David remembers the early struggles of going out in public, “I perceived that everyone was staring at me. One of the first times out in public I avoided looking at anyone, knowing that they were all staring at me. Then, as I was being pushed in the wheelchair I had glanced up and saw someone staring, I glanced away and then glanced back and ended up staring back at the person, it was a minute before I realized that it was only a reflection.” Like Carly, David says that at WBC they found the tools they needed to continue their recovery as a family—how to tell their story when someone asks at the grocery store, how to handle staring. They were inspired by other survivors and realized that their lives too would return to normal, that they could get past the therapy and surgeries.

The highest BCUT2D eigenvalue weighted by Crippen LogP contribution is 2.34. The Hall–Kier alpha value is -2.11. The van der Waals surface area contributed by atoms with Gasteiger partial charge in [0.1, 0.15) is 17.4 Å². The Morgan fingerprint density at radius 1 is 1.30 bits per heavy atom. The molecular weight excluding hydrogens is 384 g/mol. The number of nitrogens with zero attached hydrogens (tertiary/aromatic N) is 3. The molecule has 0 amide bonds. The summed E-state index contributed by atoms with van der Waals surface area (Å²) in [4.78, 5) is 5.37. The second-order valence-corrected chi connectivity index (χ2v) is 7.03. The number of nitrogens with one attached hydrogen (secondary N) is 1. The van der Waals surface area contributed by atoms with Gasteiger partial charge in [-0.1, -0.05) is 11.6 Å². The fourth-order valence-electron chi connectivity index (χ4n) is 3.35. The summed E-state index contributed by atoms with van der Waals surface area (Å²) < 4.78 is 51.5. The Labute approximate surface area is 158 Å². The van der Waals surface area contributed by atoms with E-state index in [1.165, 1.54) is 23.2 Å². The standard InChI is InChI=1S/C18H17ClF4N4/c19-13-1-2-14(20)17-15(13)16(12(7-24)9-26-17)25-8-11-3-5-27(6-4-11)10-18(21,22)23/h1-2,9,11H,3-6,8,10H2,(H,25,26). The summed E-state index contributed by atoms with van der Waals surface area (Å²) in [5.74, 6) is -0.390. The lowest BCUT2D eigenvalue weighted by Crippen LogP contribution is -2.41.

After several years, David and Carly started making WBC a family event, bringing Samantha and Nathan along to the yearly meetings. “We feel like this helped them feel connected with other survivors,” says Carly, who recalls that the kids also learned ways to cope and heal. Both kids, according to their mother, have grown into caring, responsible people who see the needs of others and are oblivious to most physical differences.
The impact of their father’s injury has been quite different for Nathan and Samantha. According to her mother, Samantha was old enough at the time to be aware of the fear, the chaos, and the uncertainty the family was facing. Samantha, even at 9, felt obligated to take on the role of caregiver at home, despite the fact that her grandfather was there to help in her parents’ absence. “She was forced to grow up too soon,” says Carly. And, unlike her brother who doesn’t remember life before his dad’s burn, Samantha will always be able to compare her father before and afterwards.